Friday, July 9, 2010

Just ride (or swim, or run)

When I was alpine climbing I got used to long slogs up snowfields just to reach the crest and find another long slog up another snowfield lay ahead.  Mountains where designed to play tricks climbers - it's common that routes have one or more "false summits" before you actually reach the top.

 Mt. Shasta, California.  False summits?  Look at that cruel ridge up the center of the picture.

Climbing a mountain is not unlike riding a bike or running.  Your legs and lungs burn.  This can go on for hours.  It takes physical strength to climb for sure.  But it takes mental strength too.

In the years between climbing and triathlons I lost a lot of that "mental strength".  A year ago a 10 mile bike ride was pure torture.  And I would make it worse by counting the miles down while obsessing about the distance ahead.  But I wouldn't necessarily finish the ride physically wasted.  I was letting my brain trick me into unnecessary drama.

I've been working on getting my mental game back.  Yesterday I rode south down PCH.  I had a tail wind and was flying - the computer showed a max speed of 27.8 MPH at one point.  This is a thrilling feeling for sure.  But I couldn't keep a little dread from sneaking it's way into the bliss.  Eventually I would have to turn around and ride home.

Soon enough that tail wind was a head wind.  And it was brutal.  But really, what where my choices?  I had to get home.  So I decided that for the 11 miles back I would not worry about speed and just spin it out as best I could.  I also decided I wouldn't look at the computer either.  I would just ride.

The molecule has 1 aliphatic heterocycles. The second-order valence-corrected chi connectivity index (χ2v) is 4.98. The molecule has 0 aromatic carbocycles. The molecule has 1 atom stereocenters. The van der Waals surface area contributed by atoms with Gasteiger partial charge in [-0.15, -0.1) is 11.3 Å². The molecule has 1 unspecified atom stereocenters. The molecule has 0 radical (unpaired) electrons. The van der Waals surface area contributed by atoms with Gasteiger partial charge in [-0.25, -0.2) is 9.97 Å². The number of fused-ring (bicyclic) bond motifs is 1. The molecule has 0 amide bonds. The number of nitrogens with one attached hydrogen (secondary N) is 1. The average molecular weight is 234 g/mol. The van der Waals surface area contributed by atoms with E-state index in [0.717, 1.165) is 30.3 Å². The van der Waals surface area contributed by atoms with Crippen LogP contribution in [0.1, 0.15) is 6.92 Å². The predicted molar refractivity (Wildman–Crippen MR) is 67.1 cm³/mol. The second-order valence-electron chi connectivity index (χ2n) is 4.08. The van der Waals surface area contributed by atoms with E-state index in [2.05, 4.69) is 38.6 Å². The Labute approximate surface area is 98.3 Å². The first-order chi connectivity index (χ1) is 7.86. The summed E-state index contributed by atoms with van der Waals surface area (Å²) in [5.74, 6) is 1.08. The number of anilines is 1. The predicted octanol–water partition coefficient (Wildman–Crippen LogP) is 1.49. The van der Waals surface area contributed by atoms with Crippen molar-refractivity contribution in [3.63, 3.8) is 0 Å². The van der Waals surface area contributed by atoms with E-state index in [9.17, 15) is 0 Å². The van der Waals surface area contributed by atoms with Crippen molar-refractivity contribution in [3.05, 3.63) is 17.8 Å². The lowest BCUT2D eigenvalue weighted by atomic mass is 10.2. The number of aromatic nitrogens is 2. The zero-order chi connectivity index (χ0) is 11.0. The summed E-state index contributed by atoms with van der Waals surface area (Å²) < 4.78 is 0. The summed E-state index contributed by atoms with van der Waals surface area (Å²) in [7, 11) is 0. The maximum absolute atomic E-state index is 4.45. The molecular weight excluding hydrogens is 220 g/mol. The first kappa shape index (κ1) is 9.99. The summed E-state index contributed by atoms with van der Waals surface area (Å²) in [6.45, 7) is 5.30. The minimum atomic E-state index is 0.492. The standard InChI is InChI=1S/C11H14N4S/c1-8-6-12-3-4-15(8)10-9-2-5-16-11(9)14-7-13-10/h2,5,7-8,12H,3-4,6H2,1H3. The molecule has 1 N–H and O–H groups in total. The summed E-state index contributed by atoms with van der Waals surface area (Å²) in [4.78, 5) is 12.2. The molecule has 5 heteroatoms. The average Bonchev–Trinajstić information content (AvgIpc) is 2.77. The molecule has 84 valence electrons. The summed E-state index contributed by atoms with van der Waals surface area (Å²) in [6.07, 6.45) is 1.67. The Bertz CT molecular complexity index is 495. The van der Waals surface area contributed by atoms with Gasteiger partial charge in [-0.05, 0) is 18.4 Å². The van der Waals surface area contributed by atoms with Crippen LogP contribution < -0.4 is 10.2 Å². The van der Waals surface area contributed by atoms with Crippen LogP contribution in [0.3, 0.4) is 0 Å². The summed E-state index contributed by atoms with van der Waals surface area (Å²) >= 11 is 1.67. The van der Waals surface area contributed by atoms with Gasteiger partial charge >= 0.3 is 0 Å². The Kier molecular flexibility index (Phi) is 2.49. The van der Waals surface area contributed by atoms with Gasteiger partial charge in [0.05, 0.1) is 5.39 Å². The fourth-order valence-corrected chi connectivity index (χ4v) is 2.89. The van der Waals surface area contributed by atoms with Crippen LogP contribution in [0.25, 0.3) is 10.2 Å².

So I settled into aero and started pedaling.  I made up a dumb song that I can't remember just to keep a cadence.  I didn't obsess on any landmarks in the distance.  And I didn't look look at the computer until I got home.

And you know what?  I was pretty fast.  Not 27 MPH fast, but I averaged about 20 MPH back.  I managed to avoid the head games.  It was a bit of a "light-bulb over the head" moment.

Tonight was the Thursday night swim at Corona Del Mar.  I've been going to the pool every week to work with a swim coach and there is no doubt that my stroke is getting better.   But CDM had a rare 3 + foot swell on the go and after 100 yards I realized that tonight was not going to be the night where my pool work was going to get a fair test in the open water. 

 Add a 3 foot swell to this picture and that would be CDM today.

So I made up another dumb song I can't remember and kept swimming.  I'd get 6, maybe 8 decent strokes in and then I'd rise up on the crest of a wave and my form would go out the window.  But I refused to stress about it and kept going until I was done.

When I came out of the water I literally felt sea sick.  But when I looked at my watch, guess what?  I didn't loose any time due to the conditions.  I was surprised, but pleased that I found enough of something from somewhere to get it done.

Maybe I was a little slow on the uptake, but it's nice to be able to bring a old piece of the puzzle back into the mix.  Though it's early days with putting the mental stuff back in for triathlon, it was undoubtedly an essential part of climbing.

For me, it comes down to putting myself completely into the task at hand.  I have to remember that I love what I am doing, because otherwise I wouldn't being doing it.  And I have to trust that my hours of training will be there when I need them.  With luck it gets easier over time.

What techniques do you use?

15 comments:

Caratunk Girl said...